26. ITC e-choupal - Benefits ITC ITC savings $100K per day OBJECTIVE Incentivize growth of higher quality crops Increase income e-choupal STRATEGY Information Saagar aggregation Farmers costs cut by $250K per day (aggregate) Reduce transaction cost of sale by 50% TACTICS TACTICS

  27. What are key factors for success?

  28. 4 C’s for Sustainable Collaboration Community Continuity • Local market knowledge • Local legitimacy • Relationship building • Location matters • Intermediaries • Building buy-in • Incentives • Education & training • Ongoing support Co-creation Conduct • Inclusive development • Innovative thinking • Unshackling the organization • Environmental • Ethical

  29. Key Success Factors: Community • Engage local market knowledge • Involve local people and local partners • Focus on key relationship building • Create jobs and livelihood to incentivize success • Create local legitimacy by identifying key gatekeepers • Understand community constraints and politics • Identify geographies and communities that are a good fit; location does matter • Work with intermediaries, such as community organizations, nonprofits, NGOs, government agencies

  30. Key Success Factors: Co-Creation • Engage individuals from the host culture at the onset for inclusive development • Learn from and about the host culture • Ask questions to understand the current mindset • Cultivate a two way-dialogue • Partner with and empower local entrepreneurs • Be open to innovative thinking and nontraditional sourcing of ideas; the “trickle up effect” • ‘Unshackle’ the organization: be open to letting go of preconceived notions and traditional concepts that may have worked in developed countries

  31. Key Success Factors: Continuity • Cultivate a long term perspective both internal to your organization, and external to the community Internal • Build buy-in within your organization at all levels • Align incentives with your program goals • Consider the entire value chain for engagement opportunities • Share best practices to foster continuous innovation External • Focus on the education and training of local partners • Provide ongoing support to partners

  32. Key Success Factors: Conduct Ethical • Plan holistically for the success of all partners involved • Consider the sensitive needs and desires of the culture and community Environmental • Consider the entire ecosystem and how your operations may impact it both positively and negatively (eg. which needs will your strategy meet, and which current solutions will your strategy displace)

  33. What challenges do we see?

  34. Challenges are significant but surmountable Community Continuity • Cultural nuances • Market fragmentation • Lack of Infrastructure • Lengthy Returns • Upfront Investment • Internal buy-in Co-creation Conduct • Preconceived notions • Shift of Mindset • Regulatory hurdles • Resource Constraints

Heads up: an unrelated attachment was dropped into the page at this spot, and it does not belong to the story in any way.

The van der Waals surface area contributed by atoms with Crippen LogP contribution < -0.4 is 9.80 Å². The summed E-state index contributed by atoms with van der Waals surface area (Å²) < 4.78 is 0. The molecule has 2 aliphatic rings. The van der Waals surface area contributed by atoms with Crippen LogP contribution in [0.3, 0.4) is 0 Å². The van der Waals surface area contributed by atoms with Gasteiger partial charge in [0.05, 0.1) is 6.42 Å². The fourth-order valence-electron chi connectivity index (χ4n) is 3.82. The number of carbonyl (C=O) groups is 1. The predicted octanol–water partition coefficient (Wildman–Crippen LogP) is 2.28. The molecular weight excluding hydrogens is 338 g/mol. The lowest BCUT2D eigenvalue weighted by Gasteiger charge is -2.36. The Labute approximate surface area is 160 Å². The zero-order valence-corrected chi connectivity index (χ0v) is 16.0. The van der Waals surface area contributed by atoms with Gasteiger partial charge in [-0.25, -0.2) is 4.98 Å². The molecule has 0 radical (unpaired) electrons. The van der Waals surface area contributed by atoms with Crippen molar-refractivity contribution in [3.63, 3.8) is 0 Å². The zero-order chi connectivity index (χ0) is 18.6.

35. Challenges: Community • Cultural nuances may be unique to a certain geography, rendering learnings non-transferable • Market fragmentation can create significant inefficiencies • Lack of or weak infrastructure may exist • Agendas of community leaders or interests groups may not align with your goals

  36. Challenges: Co-Creation • Creating a shift of mindset: organization practices may be based on developed countries or successes elsewhere in the developing world • Disrupting preconceived notions of culture may be more complicated than expecting • Cultivating a true two-way dialogue takes patience • Promoting ideas that originate external to the organization may create resentment and defensiveness

  37. Challenges: Continuity Internal • Upfront investments may be significant to ensure success • Returns often require a longer term perspective • Quantification and measurement of returns is hard • Building internal buy-in at various levels and among disparate business units can be challenging External • Cultivating relationships and training may be costly and require ongoing maintenance

  38. Challenges: Conduct • Regulatory hurdles, both legal and political, are unique to the geography and ever-changing, requiring evolution and constant adjustments • Dealing with resource constraints may require flexibility and the ability to find alternative solutions • Sustainability and profitability goals may conflict with one another or those of partner organizations

  39. Balanced measurement scorecard Vision, Mission, and Values BOP Impact

  40. What is your role? NGO Government MNC Others?

  41. Rules of Engagement No criticism There are no wrong answers Contribute, don’t be shy Be enthusiastic Have fun Develop other people's ideas Stay focused!

  42. What is your plan of action?

  43. Let’s share

  44. Wrap up

  45. Share your vision. Change our world. Kellogg Innovation Network at the Kellogg School of Management

  46. Appendix

  47. KIN Model for Global Prosperity Ethical Community Prosperity Environment Economy Sustainable Profitable

  48. Base of the Pyramid

  49. 1

  50. 2